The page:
- large divider
- Bow compasses, bow dividers
- Lengthening bar
- Pen point for attachment
- Screwdriver
- Lead case
- Liner

### Large compass:

It has a knee joint in one leg that permits the insertion of a pen or pencil point or attaching a lengthening bar with a pen or pencil point attached to it. It is used for drawing large circles/arcs and also for taking large measurements. The pin on the other leg can be swiveled to a vertical position when drawing large circles, while drawing the circles of arcs it should be held in such a way that the needlepoint leg and pencil point leg should be bent to make it perpendicular to the paper.

**As a rule, while drawing concentric circles, small circles should be drawn first before the center hole gets worn.**

**Large divider:**

It is used to transfer dimensions and divide lines into several equal parts. A divider with adjustable joints is preferable rather than plain legs.

**Bow instruments:**

Bow pencil and bow pen compass are used for drawing circles of approximately 25 mm radius. A bow divider is used for marking or dividing smaller spaces There are two types (i) Integral legs with spring action (46) and (ii) two legs held with a curved spring on top with the handle on it.

Bow instruments may have to adjust the wheel and nut. To draw circles, it is better to mark the required distance separately set the instruments, and check. Then only the circles or arcs should be drawn on the drawing.

Different types of bow instruments. Adjustments should be made with the thumb and middle finger. The instrument is manipulated by twisting the knurled head between the thumb and finger.

**Drop spring bow pencil and pen: **

Drop spring bow pencils and pens are designed for drawing multiple identical small circles. Example: rivet holes, drilled/reamed holes. The central pin is made to move freely up and down through the tube attached to the pen or pencil unit. It is used by holding the knurled head of the tube between the thumb and middle finger while the index finger is placed on the top of the pin. The pinpoint is placed on the center point of the circle to be drawn and a pencil or pen is lowered until it touches the paper. The instrument is turned clockwise and the circle is drawn.

**Inking pen or liner or ruling pen: **

It is used to ink the straight lines drawn with the instruments but never for free-hand lines or lettering.

**Lengthening bar:**

To draw larger circles, it is fitted to the compass. The pencil point or pen point is inserted into its end.

Replaceable spare pencils, pens, and needle points for the compass are available in the instrument box.

**Types of Lines and Angles**

A point represents a location in space, having no width or height. It is represented by drawing the intersection of lines or a dot.

The line is the path of a point when it moves. It has no thickness and is of two types:

**Straight line**

**Curved line**

### Straight line:

It is the path of a point when it is moving in a particular direction. It has only length and no width. Also, a straight line is the shortest distance between two points. Straight lines, depending on their orientation are classified as Horizontal, Vertical, and Inclined or Oblique lines.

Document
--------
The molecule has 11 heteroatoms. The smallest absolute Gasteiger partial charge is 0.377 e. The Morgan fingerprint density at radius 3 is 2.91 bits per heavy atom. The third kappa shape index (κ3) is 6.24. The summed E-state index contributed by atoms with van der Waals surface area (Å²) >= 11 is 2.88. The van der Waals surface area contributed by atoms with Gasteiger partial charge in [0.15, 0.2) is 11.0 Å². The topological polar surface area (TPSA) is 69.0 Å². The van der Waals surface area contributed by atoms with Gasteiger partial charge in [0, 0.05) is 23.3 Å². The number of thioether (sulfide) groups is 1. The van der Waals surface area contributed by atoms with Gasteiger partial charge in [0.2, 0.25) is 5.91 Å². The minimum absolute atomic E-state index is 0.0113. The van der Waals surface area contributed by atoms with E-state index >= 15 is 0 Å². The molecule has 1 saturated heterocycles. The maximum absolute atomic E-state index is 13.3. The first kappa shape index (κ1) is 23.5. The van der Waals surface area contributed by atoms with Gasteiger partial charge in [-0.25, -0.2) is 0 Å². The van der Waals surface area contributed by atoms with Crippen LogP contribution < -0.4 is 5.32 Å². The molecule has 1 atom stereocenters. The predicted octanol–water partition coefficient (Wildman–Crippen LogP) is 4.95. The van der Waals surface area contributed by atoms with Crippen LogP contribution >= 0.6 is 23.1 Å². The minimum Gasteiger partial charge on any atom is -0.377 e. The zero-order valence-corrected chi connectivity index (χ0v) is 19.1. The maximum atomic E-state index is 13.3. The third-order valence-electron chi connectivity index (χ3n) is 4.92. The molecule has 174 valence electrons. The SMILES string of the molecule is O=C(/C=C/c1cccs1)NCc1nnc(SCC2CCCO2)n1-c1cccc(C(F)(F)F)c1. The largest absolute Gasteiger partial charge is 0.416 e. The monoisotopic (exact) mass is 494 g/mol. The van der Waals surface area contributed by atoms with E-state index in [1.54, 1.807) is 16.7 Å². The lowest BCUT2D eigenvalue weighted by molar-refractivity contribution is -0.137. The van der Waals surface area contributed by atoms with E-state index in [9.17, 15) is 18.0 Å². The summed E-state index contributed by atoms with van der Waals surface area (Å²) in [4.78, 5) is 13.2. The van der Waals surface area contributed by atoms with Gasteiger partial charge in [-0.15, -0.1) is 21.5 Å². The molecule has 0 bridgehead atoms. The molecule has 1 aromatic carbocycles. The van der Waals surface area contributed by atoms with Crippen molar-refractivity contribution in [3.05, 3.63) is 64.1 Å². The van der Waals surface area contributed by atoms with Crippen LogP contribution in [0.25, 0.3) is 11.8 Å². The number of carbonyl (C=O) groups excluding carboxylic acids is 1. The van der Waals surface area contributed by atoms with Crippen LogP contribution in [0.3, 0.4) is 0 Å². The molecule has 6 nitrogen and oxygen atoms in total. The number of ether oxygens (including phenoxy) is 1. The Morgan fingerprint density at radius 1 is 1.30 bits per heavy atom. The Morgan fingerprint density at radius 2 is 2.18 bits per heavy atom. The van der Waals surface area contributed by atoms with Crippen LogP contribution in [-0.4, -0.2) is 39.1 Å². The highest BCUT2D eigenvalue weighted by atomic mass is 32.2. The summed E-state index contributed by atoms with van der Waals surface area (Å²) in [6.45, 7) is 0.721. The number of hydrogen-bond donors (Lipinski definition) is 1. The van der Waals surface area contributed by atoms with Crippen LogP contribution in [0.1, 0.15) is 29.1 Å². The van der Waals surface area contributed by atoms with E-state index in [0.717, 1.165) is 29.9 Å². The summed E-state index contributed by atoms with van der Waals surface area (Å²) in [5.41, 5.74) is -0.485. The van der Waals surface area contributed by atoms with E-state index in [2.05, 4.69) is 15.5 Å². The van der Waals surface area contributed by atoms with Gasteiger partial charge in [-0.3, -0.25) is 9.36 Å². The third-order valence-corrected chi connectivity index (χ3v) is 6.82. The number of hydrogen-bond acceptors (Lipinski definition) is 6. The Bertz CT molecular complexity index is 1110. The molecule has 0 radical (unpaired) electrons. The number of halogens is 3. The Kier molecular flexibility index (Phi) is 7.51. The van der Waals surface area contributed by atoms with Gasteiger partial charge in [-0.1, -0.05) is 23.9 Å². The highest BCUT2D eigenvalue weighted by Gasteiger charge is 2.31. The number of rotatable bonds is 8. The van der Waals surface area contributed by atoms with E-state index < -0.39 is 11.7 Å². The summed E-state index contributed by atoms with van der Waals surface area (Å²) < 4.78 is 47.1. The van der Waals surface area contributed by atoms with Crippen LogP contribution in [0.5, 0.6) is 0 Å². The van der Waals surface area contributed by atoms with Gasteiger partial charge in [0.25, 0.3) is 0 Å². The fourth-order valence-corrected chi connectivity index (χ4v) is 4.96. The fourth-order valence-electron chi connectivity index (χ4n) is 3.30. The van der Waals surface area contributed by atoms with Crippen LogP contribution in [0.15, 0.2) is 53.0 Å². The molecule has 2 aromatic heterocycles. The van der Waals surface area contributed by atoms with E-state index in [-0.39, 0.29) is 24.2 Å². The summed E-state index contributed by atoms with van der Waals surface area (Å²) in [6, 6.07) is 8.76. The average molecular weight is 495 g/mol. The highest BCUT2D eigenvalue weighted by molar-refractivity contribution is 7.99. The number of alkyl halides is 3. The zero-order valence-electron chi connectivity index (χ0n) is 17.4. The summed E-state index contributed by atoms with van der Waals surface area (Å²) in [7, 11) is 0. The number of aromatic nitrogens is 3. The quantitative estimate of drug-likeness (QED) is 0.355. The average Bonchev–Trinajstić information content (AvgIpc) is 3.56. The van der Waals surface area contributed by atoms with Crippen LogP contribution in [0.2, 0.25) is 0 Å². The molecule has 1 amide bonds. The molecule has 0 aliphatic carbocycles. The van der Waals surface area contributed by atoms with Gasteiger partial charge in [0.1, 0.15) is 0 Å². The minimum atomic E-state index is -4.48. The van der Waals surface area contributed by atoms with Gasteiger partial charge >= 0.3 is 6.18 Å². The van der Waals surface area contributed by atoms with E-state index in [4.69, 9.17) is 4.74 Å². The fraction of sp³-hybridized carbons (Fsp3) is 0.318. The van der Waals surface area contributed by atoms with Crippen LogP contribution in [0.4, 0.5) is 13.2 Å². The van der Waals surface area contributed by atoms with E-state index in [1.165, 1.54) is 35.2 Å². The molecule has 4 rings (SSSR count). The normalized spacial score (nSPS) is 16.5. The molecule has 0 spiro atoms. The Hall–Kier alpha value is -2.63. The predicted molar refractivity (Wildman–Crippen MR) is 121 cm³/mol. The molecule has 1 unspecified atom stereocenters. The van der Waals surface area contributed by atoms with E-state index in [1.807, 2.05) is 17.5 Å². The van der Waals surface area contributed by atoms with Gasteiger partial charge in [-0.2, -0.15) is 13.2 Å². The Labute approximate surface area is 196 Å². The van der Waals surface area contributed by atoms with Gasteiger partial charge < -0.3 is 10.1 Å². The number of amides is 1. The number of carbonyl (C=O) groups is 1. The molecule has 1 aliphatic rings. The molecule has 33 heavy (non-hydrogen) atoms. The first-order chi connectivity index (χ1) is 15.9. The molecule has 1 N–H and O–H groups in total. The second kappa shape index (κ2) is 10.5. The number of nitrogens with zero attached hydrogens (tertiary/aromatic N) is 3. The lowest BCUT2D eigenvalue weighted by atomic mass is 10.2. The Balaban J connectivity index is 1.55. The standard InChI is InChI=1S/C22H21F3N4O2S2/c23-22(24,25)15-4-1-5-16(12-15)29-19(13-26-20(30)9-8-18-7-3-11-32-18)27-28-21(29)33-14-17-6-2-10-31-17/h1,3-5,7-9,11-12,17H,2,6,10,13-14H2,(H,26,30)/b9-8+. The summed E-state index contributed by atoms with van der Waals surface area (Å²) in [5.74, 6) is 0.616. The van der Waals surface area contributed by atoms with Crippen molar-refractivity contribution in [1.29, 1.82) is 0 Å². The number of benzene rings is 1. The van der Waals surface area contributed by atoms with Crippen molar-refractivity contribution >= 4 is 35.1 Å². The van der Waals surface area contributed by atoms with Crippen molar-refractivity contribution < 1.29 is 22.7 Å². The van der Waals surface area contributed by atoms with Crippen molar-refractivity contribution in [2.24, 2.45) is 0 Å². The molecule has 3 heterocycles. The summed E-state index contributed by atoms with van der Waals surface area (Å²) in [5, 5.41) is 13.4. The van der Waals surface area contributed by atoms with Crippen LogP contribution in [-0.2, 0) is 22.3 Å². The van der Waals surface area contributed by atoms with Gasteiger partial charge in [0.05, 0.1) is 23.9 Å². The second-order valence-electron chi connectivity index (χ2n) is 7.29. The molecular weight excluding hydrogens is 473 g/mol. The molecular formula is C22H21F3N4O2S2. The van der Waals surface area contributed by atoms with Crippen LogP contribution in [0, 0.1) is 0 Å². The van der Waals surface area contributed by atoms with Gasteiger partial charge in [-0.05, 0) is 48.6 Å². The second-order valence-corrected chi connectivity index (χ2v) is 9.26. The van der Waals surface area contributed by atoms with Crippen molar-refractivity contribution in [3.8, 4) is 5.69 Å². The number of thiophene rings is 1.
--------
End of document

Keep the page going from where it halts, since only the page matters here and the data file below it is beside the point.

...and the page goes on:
**Horizontal line: **

Horizontal lines are those which are parallel to a horizontal plane. An example of the horizontal plane is the surface of still water.

**Vertical line: **

Lines that are perpendicular to horizontal lines are called vertical lines. It can be treated as a line along the plumb line of the plumb bob or parallel to a plumb line.

**Inclined line or Oblique line:**

A straight line that is neither horizontal nor vertical is called an inclined line.

**Curved line: **

It is the path of a point that always changes its direction.

**Parallel lines:**

They are the lines with the same distance between them. They may be straight lines or curved lines Parallel lines do not meet when extended.

**Perpendicular lines:**

When two lines meet at 90°, the two lines are said to be perpendicular to each other. One of these lines is called a reference line.

**Engineering Angles: **

Angle is the inclination between two straight lines meeting at a point or meeting when extended. AB and BC are two straight lines meeting at B. The inclination between them is called an angle. The angle is expressed in degrees or radians.

### Concept of a degree:

When the circumference of a circle is divided into 360 equal parts and radial lines are drawn through these points, the inclination between the two adjacent radial lines is defined as one degree. Thus a circle is said to contain 360°.

**Acute angle: **

If an angle which is less than 90° is called an acute angle.

**Right angle: **

The angle between a reference line and a perpendicular line is called the right angle.

**Obtuse angle: **

This refers to an angle between 90° and 180°.

**Straight angle: **

This refers to an angle of 180°. This is also called the angle of a straight line.

**Reflex angle: **

It is an angle that is more than 180°.

**Adjacent angles:**

These are the angles lying on either side of a line.

**Complementary angles: **

When the sum of the two angles is equal to 90°, angle POQ + angle QOR=90° angle POQ, and angle QOR are complementary angles to each other.

**Supplementary angle: **

When the sum of the two adjacent angles is equal to 180°, for example, angle SOT + angle TOY = 180°, angle SOT and angle TOY are supplementary angles to each other.